At some point during our hour-long conversation, I noticed that Jane’s rubber bracelet said, “TALK TO ME, DAN.” When I asked her about it, she said that her husband, Dan, gave it to her a few years ago. The bracelet was customizable, so she could write her own messages based on what she is feeling. Currently, she was looking for signs from her late husband. She wanted him to talk to her, in any way. I do believe in signs and, even if you don’t, we can all agree that randomly saying hello to Jane was a rewarding experience for both her and me. For an hour, we were no longer strangers; we spoke as friends and had a kindhearted, funny, reflective conversation. If our plane wasn’t boarding, we probably could have spoken for hours more! But life goes on.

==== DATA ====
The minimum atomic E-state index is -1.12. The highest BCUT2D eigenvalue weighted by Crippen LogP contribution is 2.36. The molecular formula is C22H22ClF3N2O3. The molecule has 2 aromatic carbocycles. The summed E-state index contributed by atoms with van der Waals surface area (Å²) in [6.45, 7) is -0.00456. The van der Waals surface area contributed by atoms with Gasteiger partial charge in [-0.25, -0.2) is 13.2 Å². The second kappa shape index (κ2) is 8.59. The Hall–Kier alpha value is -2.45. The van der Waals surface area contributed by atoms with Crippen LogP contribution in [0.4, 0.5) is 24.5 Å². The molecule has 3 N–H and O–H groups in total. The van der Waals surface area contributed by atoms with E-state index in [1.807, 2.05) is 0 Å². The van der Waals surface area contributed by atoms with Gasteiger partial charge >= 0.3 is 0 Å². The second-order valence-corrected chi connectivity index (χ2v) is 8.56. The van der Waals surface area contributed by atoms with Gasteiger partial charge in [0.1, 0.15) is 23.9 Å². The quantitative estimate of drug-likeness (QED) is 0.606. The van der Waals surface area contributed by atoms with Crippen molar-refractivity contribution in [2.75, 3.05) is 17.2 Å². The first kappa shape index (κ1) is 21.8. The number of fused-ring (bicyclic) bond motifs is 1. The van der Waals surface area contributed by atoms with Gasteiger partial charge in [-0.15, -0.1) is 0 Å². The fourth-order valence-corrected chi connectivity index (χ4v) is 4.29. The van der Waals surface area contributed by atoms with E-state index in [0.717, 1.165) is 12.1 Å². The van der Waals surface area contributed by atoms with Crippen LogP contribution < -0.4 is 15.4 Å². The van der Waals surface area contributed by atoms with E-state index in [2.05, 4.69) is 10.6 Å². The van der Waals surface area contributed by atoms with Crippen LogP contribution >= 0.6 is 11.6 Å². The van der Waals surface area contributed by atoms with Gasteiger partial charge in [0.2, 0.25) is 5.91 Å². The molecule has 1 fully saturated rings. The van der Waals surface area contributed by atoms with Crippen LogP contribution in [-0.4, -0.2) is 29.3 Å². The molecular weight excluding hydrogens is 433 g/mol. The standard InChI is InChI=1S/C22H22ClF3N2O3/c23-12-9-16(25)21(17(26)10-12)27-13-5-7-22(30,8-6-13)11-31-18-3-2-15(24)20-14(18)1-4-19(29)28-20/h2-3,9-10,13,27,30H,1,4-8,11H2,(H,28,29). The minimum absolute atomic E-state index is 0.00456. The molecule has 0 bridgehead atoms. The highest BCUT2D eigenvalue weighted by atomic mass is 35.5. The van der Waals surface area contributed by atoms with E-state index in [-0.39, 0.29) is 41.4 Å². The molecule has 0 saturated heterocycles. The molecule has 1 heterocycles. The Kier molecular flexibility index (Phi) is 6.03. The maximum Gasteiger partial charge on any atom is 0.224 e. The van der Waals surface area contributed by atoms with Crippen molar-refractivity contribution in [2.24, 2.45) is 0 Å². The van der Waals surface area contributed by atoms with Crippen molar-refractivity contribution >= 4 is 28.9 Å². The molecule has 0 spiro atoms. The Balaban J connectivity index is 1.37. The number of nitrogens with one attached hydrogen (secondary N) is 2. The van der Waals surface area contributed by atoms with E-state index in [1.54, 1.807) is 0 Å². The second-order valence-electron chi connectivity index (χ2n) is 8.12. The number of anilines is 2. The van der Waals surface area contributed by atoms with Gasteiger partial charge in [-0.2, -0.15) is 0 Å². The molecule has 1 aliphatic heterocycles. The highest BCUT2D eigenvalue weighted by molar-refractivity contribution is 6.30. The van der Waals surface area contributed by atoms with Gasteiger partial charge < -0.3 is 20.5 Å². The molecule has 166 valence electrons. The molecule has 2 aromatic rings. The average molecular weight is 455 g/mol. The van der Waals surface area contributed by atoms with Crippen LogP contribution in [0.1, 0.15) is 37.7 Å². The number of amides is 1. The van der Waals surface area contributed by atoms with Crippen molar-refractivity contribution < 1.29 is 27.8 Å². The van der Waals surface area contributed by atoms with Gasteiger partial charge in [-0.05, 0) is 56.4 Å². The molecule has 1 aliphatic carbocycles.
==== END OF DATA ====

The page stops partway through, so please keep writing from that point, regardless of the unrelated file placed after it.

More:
“I hope it’s okay that I’ll hang on to this card for a while… but I will pass it along when I’m ready,” she said before starting to gather her bags.
We hugged (for a good five seconds or more), wished each other a good flight and Merry Christmas, and parted with a shared smile.
I hope you enjoyed Jane’s story! You can expect many more, so please follow along to see what story we’ll share next!
Thank you to all the untold stories of kindness in the world. I hope our paths with cross one day! If you would like to share your story, please email firstname.lastname@example.org . I hope you always find a reason to smile!